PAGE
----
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Red Hat (NYSE:RHT) is perhaps best known as the leading enterprise Linux vendor. While Linux is the core of Red Hat's business, their JBoss middleware business is also a critical component of Red Hat's overall platform play. As Red Hat gears up for its next era of growth, the most often asked question is: Where does Red Hat needs to go next? One potential area of expansion for Red Hat could be the database market.
"If you think about what makes up a platform, what you're seeing is that more and more components of functionality are getting sucked in," Red Hat CEO Jim Whitehurst told InternetNews.com. "We basically have our data services layer. which tries to do some degree of data federation. Will there be more stuff around that? Certainly there will be."
Whitehurst added that as there is an explosion of data there are increasing storage needs that Red Hat might get pulled into.
"I'm not necessarily a big fan of us being in the database business, but we have GFS and some other things already," Whitehurst said.
GFS is Red Hat's Global File System, which is a clustered system for storage. GFS came to Red Hat by way of the acquisition of storage infrastructure software firm Sistina in 2003 for $31 million.
Today Red Hat integrates database technologies from multiple sources into its platforms. Red Hat's Satellite management system, as well as Red Hat Enterprise Virtualization (RHEV), use the open source PostgreSQL database. The Red Hat OpenShift Platform-as-a-Service (PaaS) uses the membase NoSQL database.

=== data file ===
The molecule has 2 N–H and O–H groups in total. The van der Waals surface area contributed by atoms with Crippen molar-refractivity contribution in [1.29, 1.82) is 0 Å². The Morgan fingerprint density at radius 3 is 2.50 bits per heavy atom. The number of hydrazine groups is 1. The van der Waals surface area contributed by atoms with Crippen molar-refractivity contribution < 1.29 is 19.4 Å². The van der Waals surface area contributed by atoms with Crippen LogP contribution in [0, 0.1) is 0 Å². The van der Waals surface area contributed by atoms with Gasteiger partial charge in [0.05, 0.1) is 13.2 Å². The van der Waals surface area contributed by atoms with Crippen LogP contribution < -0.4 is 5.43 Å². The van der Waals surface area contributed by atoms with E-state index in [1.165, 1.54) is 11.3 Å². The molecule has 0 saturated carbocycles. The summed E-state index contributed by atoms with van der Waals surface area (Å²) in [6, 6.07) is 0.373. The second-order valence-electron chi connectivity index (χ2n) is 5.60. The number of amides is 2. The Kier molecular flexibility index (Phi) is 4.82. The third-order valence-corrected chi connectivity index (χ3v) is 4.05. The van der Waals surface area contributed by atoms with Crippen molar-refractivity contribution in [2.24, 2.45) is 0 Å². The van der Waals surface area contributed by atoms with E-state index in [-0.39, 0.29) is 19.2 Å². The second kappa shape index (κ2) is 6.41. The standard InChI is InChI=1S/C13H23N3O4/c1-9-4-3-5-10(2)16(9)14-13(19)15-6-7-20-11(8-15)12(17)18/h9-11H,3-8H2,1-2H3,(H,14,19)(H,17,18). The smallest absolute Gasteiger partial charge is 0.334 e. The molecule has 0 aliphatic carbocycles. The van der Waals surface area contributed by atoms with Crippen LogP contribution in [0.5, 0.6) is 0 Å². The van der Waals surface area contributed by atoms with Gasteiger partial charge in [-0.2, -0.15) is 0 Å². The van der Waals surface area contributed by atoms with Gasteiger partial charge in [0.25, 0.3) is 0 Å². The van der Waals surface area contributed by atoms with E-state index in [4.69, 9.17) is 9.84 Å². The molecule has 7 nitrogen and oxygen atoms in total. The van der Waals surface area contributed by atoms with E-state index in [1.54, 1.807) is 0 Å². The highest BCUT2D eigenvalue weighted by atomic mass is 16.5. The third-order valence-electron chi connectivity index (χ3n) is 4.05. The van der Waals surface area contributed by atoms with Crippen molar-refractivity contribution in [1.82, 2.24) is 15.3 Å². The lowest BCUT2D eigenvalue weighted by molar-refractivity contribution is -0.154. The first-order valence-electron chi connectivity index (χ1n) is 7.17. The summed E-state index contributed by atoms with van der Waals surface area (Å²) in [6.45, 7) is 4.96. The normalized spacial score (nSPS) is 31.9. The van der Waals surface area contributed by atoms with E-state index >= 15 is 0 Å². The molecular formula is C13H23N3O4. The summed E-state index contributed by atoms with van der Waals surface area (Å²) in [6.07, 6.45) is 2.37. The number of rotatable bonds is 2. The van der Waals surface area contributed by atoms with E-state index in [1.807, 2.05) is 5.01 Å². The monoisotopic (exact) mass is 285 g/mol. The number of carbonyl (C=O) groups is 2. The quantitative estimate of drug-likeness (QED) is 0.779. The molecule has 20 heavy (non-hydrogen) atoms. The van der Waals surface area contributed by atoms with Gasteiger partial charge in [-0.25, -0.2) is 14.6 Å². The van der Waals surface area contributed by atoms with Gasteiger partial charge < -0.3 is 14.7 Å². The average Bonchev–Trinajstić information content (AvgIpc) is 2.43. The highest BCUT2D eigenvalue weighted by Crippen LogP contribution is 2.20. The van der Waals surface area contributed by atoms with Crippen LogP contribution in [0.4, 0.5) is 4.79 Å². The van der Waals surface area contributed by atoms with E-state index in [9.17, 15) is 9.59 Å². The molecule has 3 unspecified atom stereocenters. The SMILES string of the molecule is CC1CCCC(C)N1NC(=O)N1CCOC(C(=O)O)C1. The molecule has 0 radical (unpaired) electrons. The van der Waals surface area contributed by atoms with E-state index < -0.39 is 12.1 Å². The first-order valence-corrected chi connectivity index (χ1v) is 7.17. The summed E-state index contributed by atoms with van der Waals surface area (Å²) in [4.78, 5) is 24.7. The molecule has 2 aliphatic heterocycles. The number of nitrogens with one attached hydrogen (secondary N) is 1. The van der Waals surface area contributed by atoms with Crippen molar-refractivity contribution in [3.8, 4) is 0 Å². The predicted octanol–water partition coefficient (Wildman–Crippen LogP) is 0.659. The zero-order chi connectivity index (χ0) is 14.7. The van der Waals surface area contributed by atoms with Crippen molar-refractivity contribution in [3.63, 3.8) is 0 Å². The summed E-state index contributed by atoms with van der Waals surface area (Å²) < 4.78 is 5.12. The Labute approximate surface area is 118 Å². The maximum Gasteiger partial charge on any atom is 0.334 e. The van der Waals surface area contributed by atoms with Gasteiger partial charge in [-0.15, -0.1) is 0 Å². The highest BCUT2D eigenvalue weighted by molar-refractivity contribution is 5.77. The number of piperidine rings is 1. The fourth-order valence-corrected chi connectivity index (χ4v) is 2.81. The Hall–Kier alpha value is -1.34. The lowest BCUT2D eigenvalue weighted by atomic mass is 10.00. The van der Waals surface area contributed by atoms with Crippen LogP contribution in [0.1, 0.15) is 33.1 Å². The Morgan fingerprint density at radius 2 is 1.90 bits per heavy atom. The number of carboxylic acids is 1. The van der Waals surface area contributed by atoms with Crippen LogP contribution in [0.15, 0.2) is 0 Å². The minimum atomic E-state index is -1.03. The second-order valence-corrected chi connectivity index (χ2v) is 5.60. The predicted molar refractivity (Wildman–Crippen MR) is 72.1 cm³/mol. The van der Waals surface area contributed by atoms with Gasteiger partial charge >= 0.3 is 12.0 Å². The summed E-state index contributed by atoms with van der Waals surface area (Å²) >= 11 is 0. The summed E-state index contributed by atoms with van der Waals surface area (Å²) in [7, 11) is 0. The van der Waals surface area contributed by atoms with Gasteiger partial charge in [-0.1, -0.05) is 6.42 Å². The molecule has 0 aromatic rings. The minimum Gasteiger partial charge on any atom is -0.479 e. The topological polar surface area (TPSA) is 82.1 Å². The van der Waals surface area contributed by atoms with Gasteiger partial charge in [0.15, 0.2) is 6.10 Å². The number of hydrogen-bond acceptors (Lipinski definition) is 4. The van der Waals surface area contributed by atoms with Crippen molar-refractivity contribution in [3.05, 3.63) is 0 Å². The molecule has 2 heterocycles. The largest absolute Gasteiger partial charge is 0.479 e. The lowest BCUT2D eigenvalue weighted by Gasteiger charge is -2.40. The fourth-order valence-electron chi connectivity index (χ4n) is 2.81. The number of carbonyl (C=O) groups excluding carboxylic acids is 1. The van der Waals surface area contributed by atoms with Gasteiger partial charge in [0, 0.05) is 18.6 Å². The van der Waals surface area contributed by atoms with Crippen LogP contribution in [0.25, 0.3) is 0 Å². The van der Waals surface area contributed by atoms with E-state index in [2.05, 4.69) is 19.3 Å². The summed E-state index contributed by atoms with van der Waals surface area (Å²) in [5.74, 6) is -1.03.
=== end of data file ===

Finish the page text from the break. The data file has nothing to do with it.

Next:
Going forward, Whitehurst did not dismiss the possibility that Red Hat could potentially acquire database technology and/or a database vendor to help support its platform goals.
"When I say I don't want to be a database company, I'm saying that I don't want to be a SQL database company," Whitehurst said.
Whitehurst added that while the SQL database market is a profitable one for the existing vendors, it's not the type of market that he prefers to be in.
"When you generally look at open source or any new technology coming in, no one replaces what they already have," Whitehurst said. Taking MySQL as an example, it was because of the new use case for the LAMP stack that it became popular.
According to Whitehurst, the way to be successful is to find net new workloads that are coming along. In terms of whether Red Hat will acquire a database or storage company, Whitehurst would not specifically state whether Red Hat will or will not actually acquire anyone.
"But we would be very interested in a NoSQL type database or Hadoop type thing," Whitehurst said. "Those are interesting as they represent net new."
Hadoop has become increasingly popular in recent years as an open source technology for managing big data. While big data and NoSQL are interesting to Red Hat, taking on the incumbent database players is not.
"I think the idea of going head to head and trying to take share from SQL Server, Oracle and DB2 is a tough road," Whitehurst said. "A lot of our customers ask for it, but as we often say, are they just looking for 'column b' fodder to get their price down or will they actually migrate?"
"So we are looking for new types of workloads where we can actually offer something new and differential, that to me is much more interesting," Whitehurst added.